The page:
Barney's Rubble

The Great Recession?

Inaction is no way to make it through an economic downturn. Here are some tips to stay afloat.

I can't remember the last time IT budgets were truly loose. It's been a least a decade, I reckon.

And now, it could get even tighter. Retailers are spending more time filling out Chapter 11 paperwork than pitching wares, stocks are falling down more than Dudley Moore, unemployment is dangerously up, and this recession has yet to really kick in.

Ignoring the situation is not an option. If you want to be a leader in your shop -- and hang on to your job -- take bold steps now.

First, be proactive. Waiting to be told to slash costs is not leadership. Sit on your hands, and your salary may be the first thing to go.

Reassess everything. Is your shop too complex? Can you simplify your servers by getting rid of unneeded software, and cut down on boxes by virtualizing? Is the network one big tangle? Straighten it out.

Spending too much on software? A good asset-management system can figure out what software you have and what you've paid for. You're probably sitting on unused licenses that can support new systems or help in negotiations.

Play hardball. Gone are the days when salespeople could demand a price that stuck. Threaten to move to open source, to the competition -- or to just not upgrade. Then demand a killer deal.

Scrutinize all upgrades and new tools. What does new software really cost when you add in licenses, training and hardware? What's the real benefit? Don't blindly trust a vendor ROI analysis, but run your own numbers -- and never assume a best-case scenario. Look for a short payback window; payback within a year used to be a bargain. You might have to cut that in half.

Manage what you have. A great deal of payback comes from good management. Tools that are proven to save IT time -- hopefully a lot of it -- could be a wise investment.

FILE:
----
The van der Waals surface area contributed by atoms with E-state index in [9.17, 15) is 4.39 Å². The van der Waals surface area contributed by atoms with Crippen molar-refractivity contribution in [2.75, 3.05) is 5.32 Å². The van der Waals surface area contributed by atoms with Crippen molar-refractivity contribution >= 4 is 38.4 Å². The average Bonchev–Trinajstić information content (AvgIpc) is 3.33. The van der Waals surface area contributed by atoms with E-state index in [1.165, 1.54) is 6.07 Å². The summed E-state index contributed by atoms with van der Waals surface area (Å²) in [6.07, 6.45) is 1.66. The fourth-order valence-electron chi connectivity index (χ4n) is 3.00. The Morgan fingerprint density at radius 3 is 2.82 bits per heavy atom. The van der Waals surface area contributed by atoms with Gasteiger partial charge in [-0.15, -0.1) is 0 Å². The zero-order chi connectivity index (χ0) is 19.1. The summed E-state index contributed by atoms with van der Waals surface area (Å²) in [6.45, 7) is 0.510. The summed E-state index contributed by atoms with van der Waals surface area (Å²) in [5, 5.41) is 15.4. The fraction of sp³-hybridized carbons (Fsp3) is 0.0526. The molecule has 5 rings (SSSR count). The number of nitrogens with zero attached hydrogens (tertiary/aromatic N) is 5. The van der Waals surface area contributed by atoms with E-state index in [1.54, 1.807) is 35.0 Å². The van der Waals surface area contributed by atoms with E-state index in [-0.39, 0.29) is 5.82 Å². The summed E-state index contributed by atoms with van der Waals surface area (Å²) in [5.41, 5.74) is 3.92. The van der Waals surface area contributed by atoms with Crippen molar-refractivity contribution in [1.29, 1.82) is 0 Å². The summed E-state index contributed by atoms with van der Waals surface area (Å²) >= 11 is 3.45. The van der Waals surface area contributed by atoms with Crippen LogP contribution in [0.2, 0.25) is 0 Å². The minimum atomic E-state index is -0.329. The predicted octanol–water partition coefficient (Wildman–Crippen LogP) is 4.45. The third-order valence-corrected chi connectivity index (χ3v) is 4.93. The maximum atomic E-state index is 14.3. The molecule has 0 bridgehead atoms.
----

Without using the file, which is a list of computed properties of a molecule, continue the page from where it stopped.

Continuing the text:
Is the answer in the cloud? Cloud services are fast emerging. Look at the real costs. Is it cheaper to run operations in the cloud? What about storage? Can a storage-service provider save some serious cash?

Go green. Green technologies are worth a look, and not just because they can save the planet. Going green also saves money.

There is some good news. Some analysts predict IT spending will actually increase next year; after all, our businesses still need to run. But you should be ready in case it doesn't. That's leadership.

What's your economic plan? Facts and figures, plans and schemes welcome at dbarney@redmondmag.com.

About the Author

Doug Barney is editor in chief of Redmond magazine and the VP, editorial director of Redmond Media Group.

Featured

  • Microsoft Adding Google G Suite Migration in Exchange Admin Center

    Microsoft's Exchange Admin Center will be getting the ability to move Google G Suite calendar, contacts and e-mail data over to the Office 365 service "in the coming weeks."

  • Qualcomm Back in Datacenter Fray with AI Chip

    The chip maker joins a crowded field of vendors that are designing silicon for processing AI inference workloads in the datacenter.

  • Microsoft To Ship Surface Hub 2S Conference Device in June

    Microsoft on Wednesday announced a June U.S. ship date for one of its Surface Hub 2S conferencing room products, plus a couple of other product milestones.

  • Kaspersky Lab Nabs Another Windows Zero-Day

    Kaspersky Lab this week described more about a zero-day Windows vulnerability (CVE-2019-0859) that its researchers recently discovered, and how PowerShell was used by the exploit.

comments powered by Disqus

Office 365 Watch

Sign up for our newsletter.

Terms and Privacy Policy consent

I agree to this site's Privacy Policy.